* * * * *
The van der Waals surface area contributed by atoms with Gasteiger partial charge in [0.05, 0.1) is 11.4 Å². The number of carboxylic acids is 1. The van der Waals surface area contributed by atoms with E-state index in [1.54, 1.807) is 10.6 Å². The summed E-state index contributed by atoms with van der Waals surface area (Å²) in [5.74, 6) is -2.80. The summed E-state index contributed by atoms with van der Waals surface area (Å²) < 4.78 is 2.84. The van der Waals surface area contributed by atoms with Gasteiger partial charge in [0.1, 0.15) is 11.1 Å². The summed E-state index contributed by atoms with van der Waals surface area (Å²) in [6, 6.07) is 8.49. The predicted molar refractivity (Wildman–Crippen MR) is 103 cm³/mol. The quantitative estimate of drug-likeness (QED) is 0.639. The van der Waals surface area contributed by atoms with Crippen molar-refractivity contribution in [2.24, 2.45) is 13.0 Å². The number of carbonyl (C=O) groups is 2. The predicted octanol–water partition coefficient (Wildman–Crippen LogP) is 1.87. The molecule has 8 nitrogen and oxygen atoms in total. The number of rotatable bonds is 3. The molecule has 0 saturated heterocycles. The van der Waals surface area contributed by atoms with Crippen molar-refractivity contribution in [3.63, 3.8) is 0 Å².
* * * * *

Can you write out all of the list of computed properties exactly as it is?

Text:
The van der Waals surface area contributed by atoms with Gasteiger partial charge in [0.05, 0.1) is 11.4 Å². The number of carboxylic acids is 1. The van der Waals surface area contributed by atoms with E-state index in [1.54, 1.807) is 10.6 Å². The summed E-state index contributed by atoms with van der Waals surface area (Å²) in [5.74, 6) is -2.80. The summed E-state index contributed by atoms with van der Waals surface area (Å²) < 4.78 is 2.84. The van der Waals surface area contributed by atoms with Gasteiger partial charge in [0.1, 0.15) is 11.1 Å². The summed E-state index contributed by atoms with van der Waals surface area (Å²) in [6, 6.07) is 8.49. The predicted molar refractivity (Wildman–Crippen MR) is 103 cm³/mol. The quantitative estimate of drug-likeness (QED) is 0.639. The van der Waals surface area contributed by atoms with Crippen molar-refractivity contribution in [2.24, 2.45) is 13.0 Å². The number of carbonyl (C=O) groups is 2. The predicted octanol–water partition coefficient (Wildman–Crippen LogP) is 1.87. The molecule has 8 nitrogen and oxygen atoms in total. The number of rotatable bonds is 3. The molecule has 0 saturated heterocycles. The van der Waals surface area contributed by atoms with Crippen molar-refractivity contribution in [3.63, 3.8) is 0 Å².